Low electricity rates in Washington and Oregon have attracted bitcoin miners. But the influx has also courted some controversy after one utility along the Columbia River proposed raising rates specifically on the bitcoiners, according to Northwest News Network, a collaboration of public radio stations. Washington and Oregon have low…
Low electricity rates in Washington and Oregon have attracted bitcoin miners. But the influx has also courted some controversy after one utility along the Columbia River proposed raising rates specifically on the bitcoiners, according to Northwest News Network, a collaboration of public radio stations. Washington and Oregon have low electric rates on account of hydropower dams.
The utility, the Chelan County Public Utility District (PUD), is concerned about bitcoin miners taking too much power. The PUD is also reluctant to want to attract too many miners since bitcoin’s volatility doesn’t ensure the miners will be steady customers.
The PUD recently proposed to nearly double the rates for Dedicated Hosting Services in Entiat, Wash., which leases space to bitcoin miners. The company operates out of a former machine tool shop.
Jared Richardson, a partner at Dedicated Hosting Services, said the rate increase is discriminatory and would “wipe out our business in the area.”
The rate hike would impact nearly dozen bitcoin server farms in Chelan County.
John Stoll, managing director at Chelan PUD, said the low-cost electricity from the hydroelectric dams is a finite resource and power managers are concerned about the bitcoin industry consuming the spare energy capacity.
The proposed rate hike has caused a fairness debate.
Stoll said the volatility of digital currency also raises a concern. Bitcoin operations emerge and then disappear. “That creates issues for a utility,” he said.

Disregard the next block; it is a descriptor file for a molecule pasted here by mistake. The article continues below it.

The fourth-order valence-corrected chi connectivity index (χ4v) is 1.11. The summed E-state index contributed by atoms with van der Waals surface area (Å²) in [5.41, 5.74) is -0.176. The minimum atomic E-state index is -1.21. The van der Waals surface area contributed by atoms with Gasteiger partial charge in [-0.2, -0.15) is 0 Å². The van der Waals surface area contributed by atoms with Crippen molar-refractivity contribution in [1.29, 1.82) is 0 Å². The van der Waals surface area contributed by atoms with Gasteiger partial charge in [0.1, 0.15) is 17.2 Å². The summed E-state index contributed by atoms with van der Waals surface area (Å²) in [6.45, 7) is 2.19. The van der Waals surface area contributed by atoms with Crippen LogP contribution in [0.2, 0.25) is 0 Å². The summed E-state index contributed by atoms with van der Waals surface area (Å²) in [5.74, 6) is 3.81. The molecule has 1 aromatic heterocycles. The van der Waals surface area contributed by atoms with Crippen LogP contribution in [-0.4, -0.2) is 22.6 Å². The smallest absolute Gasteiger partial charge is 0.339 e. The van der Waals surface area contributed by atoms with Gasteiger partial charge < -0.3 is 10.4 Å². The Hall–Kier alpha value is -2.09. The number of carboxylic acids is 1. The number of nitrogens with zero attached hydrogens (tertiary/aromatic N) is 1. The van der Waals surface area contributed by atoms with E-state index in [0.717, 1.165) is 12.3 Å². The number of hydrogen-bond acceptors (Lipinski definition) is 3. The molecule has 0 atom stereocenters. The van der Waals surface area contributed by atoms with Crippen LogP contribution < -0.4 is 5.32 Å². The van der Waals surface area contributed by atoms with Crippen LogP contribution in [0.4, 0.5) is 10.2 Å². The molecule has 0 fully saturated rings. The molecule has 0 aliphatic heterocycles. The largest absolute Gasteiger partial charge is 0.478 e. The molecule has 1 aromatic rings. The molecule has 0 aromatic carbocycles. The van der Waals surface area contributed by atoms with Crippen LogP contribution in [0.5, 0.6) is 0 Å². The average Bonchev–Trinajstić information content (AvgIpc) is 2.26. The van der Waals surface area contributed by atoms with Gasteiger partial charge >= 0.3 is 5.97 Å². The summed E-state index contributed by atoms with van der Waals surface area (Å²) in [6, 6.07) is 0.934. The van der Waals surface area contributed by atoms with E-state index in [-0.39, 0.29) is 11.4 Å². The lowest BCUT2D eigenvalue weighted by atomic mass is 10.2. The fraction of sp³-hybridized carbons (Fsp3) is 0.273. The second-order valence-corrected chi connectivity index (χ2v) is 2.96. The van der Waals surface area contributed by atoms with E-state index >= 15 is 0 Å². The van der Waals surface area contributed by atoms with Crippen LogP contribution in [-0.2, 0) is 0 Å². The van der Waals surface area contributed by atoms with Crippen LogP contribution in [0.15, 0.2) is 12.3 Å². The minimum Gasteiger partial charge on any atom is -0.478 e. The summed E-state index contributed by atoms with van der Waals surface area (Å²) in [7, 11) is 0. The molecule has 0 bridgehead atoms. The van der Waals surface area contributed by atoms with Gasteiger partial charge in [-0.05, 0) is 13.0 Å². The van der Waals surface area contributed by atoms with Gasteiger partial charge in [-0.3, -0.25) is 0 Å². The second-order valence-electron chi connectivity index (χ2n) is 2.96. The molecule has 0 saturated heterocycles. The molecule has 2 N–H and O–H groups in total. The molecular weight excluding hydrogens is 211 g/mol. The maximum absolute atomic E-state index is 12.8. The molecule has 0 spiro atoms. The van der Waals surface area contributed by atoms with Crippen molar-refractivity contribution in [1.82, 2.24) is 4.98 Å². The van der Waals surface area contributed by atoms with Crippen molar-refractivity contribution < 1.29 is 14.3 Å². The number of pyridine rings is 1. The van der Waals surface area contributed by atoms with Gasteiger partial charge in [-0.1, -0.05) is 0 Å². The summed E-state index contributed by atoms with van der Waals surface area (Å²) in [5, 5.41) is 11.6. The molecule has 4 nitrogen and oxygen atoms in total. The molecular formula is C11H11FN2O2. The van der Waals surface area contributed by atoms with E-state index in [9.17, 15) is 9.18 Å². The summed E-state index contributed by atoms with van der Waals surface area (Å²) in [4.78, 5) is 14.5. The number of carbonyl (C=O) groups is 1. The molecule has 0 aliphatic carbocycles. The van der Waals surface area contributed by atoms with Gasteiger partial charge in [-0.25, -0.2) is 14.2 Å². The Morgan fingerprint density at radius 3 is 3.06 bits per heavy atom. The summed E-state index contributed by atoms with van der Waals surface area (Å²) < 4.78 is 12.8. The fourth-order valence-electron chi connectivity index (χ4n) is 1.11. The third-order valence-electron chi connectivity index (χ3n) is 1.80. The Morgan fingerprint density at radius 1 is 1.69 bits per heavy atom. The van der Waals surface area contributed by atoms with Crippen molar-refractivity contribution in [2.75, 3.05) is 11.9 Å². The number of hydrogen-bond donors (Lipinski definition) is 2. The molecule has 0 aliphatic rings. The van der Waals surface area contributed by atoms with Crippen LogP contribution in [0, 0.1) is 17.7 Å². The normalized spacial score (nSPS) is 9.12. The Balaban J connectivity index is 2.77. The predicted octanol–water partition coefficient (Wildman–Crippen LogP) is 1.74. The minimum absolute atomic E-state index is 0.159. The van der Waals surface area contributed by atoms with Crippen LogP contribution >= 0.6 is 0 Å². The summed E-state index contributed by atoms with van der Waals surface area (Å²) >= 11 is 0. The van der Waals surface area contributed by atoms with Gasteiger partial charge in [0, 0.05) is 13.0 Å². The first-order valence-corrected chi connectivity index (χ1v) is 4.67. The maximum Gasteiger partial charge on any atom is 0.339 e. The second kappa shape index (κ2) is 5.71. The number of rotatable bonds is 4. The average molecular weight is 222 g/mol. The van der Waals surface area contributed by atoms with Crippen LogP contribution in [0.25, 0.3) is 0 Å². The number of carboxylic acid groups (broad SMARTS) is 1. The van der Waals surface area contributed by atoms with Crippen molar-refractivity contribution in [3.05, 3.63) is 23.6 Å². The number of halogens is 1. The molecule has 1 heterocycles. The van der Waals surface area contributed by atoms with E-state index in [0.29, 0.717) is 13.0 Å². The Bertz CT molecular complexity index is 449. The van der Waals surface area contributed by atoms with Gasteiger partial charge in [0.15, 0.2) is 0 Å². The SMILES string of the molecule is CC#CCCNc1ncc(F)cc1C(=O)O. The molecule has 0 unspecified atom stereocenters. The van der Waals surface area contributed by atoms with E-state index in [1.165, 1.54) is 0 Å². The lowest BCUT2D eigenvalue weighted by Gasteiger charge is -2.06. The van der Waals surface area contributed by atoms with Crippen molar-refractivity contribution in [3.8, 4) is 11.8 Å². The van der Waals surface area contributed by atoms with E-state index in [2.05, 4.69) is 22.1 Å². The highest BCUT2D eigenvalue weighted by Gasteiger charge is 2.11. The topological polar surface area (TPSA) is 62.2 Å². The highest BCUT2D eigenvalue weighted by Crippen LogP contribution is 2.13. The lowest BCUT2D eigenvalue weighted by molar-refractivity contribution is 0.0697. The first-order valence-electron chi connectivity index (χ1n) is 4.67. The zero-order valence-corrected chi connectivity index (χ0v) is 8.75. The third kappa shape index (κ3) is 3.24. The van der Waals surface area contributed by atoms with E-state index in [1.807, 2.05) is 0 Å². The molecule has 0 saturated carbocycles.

Last year, one Chelan County resident compared bitcoin miners to “shooting stars,” according to The Wenatchee World. The resident said the PUD might have to invest millions in new substations for the miners only to have them close their doors when they can no longer compete with bitcoin miners worldwide.
Malachi Salcido, a mechanical contractor in Wenatchee, Wash. who has expanded into bitcoin mining, said blockchain technology has the potential to grow in Central Washington. Hence, he wants the PUD to take a cautious approach and not quash the opportunity that bitcoin and the blockchain present. Salcido said he would like to see the parties collaborate on a solution.
The utility commissioners have instructed their staff to seek a compromise. The bitcoin companies, for their part, are exploring opportunities in neighboring counties.
A number of miners have established operations in the Douglas County PUD, according to Meaghan Vibbert, a district spokesperson. Vibbert said there have been no problems as the district’s load grew by 1.7% from June 2014 to June 2015, which is consistent with recent yearly averages.
The PUDs in Douglas and Grant counties said they require customers to pay for any necessary infrastructure upfront.
Bitcoin miners are not the only businesses drawn to the area for its low power rates. There has also been an influx of data centers. Last year, Chelan County imposed a moratorium on new requests for large electricity users, according to The Wenatchee World. The PUD agreed to a moratorium after receiving an unprecedented 34 inquiries for 220 average megawatts of electricity.
A hearing has been proposed Feb. 1 2016 at 1 p.m. in the Chelan PUD Auditorium in Wenatchee for input on the rate proposal. The commissioners have pledged not to take any action at the meeting.
On Feb. 3, the PUD and the bitcoiners will co-host a forum at Wenatchee’s Confluence Technology Center to share information. The entrepreneurs will discuss bitcoin’s economic benefits and what blockchain technology can bring.
Images from Shutterstock and Chelan County PUD.
Last modified: January 14, 2020 1:52 PM UTC